Grandpa's Garden

"Other seeds fell on good soil and brought forth grain, some a hundredfold, some sixty, some thirty. Let anyone with ears listen!" (Matthew 13:8-9)

Begin this lesson by teaching children the meaning of a parable. Parables are brief allegorical stories that convey a moral lesson, spiritual principle, or universal truth. Jesus used this type of teaching because parables made an impression upon people's minds. The people could easily relate to the imagery of a farmer or gardener working in the fields. It was a job that required time, patience, and diligence.

The following is a modern-day parable about gardening:

My name is Debbie. As a child, I loved summer vacation because I visited Grandpa. One of my most important summer activities was helping Grandpa care for his vegetable garden. Grandpa particularly loved growing tomatoes.

I remember running to the backyard garden as soon as I arrived at Grandpa's home. I checked the growth of the vegetables.

I would ask, "Are the beans growing on the plants yet?"

"No, not yet," Grandpa would say. "Wait awhile. Pretty soon."

"Are there tomatoes on the vines?" I wondered. Yes, small, dark green and round.

Grandpa would say, "We have to watch and see how big they will grow."

Each day, part of my job was to report on the progress of the garden. The ground was rocky. Some days, especially after a rainstorm, I would clear the shale away from the plants and loosen the dirt. The water would not nourish the plants when the ground was too hard.

Occasionally, days and days would pass with no rain. In the evenings, I would help Grandpa carry buckets of water and use a sprinkling can to water these precious plants. I knew not to dump the bucket of water on the plants. Dumping the water would erode the dirt from the plant and leave the roots unprotected. Carefully, I would loosen the dirt around the base of the plant so the water would soak in. I watered the garden using a sprinkling can. It took a long time, but I played in the water. Sometimes I was soaked more than the plants.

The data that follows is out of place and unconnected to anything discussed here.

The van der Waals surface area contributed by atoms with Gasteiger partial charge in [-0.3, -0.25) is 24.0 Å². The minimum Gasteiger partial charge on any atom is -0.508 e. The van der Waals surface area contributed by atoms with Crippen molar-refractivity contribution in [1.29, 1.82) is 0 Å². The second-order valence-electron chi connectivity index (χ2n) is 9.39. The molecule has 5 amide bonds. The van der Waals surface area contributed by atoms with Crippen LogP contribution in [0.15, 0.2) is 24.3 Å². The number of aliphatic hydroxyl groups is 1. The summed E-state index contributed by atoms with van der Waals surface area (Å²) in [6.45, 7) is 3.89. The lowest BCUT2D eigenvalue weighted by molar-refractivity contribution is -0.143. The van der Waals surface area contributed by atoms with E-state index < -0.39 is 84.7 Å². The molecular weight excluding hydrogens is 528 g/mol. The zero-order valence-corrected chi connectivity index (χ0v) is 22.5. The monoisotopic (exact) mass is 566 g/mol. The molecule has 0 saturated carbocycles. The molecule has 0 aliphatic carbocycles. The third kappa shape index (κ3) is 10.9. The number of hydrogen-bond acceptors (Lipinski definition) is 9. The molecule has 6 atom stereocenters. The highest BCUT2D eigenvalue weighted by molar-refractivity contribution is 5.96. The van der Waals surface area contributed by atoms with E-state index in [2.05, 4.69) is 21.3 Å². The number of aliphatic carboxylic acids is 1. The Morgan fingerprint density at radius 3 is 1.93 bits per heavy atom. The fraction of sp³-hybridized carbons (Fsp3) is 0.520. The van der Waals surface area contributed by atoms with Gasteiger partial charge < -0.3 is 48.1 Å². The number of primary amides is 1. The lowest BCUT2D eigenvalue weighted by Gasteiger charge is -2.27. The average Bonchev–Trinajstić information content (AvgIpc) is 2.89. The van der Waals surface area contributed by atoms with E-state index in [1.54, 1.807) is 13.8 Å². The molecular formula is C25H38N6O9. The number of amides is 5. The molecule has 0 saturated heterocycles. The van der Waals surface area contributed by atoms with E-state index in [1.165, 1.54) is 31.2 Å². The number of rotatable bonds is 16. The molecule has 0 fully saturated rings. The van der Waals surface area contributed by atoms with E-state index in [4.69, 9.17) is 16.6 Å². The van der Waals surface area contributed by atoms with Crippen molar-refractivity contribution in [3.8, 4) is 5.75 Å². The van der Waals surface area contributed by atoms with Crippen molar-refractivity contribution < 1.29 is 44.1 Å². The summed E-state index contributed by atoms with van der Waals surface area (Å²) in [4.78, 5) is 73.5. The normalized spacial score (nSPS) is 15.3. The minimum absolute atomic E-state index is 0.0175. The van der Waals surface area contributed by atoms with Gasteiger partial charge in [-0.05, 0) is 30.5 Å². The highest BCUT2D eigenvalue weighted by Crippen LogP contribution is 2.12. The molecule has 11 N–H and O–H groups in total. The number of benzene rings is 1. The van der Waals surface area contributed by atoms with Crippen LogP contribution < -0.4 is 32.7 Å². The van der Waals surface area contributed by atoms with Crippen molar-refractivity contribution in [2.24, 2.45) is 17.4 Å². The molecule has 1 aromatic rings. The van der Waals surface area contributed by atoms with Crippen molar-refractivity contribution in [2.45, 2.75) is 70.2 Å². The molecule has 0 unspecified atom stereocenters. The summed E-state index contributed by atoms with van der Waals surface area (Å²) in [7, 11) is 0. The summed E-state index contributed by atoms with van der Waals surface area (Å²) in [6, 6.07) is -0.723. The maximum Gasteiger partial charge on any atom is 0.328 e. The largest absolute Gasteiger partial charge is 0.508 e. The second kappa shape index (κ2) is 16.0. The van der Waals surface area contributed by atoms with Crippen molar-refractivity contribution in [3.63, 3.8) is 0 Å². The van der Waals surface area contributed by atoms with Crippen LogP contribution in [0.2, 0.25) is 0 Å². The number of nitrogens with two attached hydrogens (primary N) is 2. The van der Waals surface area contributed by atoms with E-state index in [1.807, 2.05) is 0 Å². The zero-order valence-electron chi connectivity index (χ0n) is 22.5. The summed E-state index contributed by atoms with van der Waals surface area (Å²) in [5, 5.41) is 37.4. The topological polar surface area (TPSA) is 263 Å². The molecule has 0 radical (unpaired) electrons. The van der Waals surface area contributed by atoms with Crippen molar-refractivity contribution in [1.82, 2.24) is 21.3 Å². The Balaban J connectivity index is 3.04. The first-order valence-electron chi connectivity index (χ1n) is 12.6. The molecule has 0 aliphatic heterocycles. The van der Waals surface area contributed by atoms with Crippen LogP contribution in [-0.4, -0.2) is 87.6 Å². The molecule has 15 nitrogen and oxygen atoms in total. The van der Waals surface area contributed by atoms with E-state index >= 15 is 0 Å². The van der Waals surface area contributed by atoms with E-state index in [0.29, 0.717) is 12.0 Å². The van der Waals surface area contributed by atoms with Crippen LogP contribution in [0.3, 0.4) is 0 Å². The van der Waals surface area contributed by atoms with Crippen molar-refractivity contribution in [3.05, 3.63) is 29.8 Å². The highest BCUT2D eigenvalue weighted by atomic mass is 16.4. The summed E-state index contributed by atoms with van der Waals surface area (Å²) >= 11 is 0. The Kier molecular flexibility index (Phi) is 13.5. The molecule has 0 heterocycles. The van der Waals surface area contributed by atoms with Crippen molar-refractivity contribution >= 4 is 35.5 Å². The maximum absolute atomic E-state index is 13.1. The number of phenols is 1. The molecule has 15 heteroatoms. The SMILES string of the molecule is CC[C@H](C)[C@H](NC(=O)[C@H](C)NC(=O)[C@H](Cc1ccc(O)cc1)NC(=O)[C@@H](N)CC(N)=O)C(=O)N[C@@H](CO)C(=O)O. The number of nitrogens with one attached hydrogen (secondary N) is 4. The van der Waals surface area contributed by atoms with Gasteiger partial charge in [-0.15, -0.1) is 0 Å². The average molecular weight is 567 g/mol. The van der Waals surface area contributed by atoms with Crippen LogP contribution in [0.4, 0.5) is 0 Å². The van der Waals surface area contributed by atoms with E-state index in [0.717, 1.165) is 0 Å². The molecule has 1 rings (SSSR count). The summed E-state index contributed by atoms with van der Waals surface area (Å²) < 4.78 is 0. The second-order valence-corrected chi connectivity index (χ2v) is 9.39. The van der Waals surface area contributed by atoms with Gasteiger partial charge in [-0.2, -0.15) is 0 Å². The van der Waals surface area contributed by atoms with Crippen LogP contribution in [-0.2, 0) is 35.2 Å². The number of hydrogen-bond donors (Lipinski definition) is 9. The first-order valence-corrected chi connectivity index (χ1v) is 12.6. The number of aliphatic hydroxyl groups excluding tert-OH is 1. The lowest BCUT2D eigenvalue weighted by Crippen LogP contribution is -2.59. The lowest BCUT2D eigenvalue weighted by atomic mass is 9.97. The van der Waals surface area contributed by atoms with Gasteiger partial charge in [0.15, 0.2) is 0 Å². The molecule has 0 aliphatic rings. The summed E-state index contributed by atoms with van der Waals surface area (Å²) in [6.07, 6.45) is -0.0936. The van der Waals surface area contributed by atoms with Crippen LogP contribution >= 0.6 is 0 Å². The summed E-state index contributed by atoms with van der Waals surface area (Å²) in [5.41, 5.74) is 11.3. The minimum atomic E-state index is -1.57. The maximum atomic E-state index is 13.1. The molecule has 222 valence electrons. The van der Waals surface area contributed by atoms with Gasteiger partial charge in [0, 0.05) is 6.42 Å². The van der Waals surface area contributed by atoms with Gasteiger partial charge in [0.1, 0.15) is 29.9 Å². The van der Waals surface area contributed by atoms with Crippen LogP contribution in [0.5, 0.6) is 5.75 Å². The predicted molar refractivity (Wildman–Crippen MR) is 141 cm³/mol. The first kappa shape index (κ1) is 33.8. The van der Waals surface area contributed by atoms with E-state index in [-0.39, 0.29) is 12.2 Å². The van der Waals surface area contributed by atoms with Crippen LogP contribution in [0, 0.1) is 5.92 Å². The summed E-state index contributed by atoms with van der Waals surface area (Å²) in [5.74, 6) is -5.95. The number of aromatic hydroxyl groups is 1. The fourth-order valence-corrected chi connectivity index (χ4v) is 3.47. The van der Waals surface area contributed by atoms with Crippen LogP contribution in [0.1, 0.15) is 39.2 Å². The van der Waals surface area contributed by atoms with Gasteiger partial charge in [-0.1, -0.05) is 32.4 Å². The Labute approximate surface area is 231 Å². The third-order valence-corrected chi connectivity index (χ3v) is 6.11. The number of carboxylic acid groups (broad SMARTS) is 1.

The tomatoes became heavy as they ripened to a pale yellow. I helped Grandpa tie his old neckties around the branches and the stakes that he had driven into the ground. This procedure ensured that the branches would not break as the weight of the tomatoes increased.

Finally, one day Grandpa would say, "Debbie, today is the day!" The color of the tomato was not too yellow and not too red — just perfect for picking. It was time to pick the tomatoes. I especially enjoyed picking some of the ripe tomatoes for our lunch. I searched for just the right shade of red. The taste of a fresh picked juicy tomato was the best!

I loved helping Grandpa. I still love the juicy, sweet taste of a fresh-picked tomato.


Thank you God for helping us to listen and to learn. Help us to care for our faith as much as Debbie cared for the garden and the tomato plants. We want our lives to be juicy and sweet too. Amen.

Discussion Questions

  • Have you ever been asked to do a job and then complained about doing it?
  • Why did Debbie not complain about her job?
  • What was really important about the tomatoes?
  • To grow the best tomatoes, what did Debbie and Grandpa need to do?
  • How does this parable relate to Christian stewardship?

Ruth M. Blum is an ordained United Methodist Deacon who serves as Associate Pastor of Children and Families at Dove of the Desert United Methodist Church in Glendale, Arizona.

Posted in2005.

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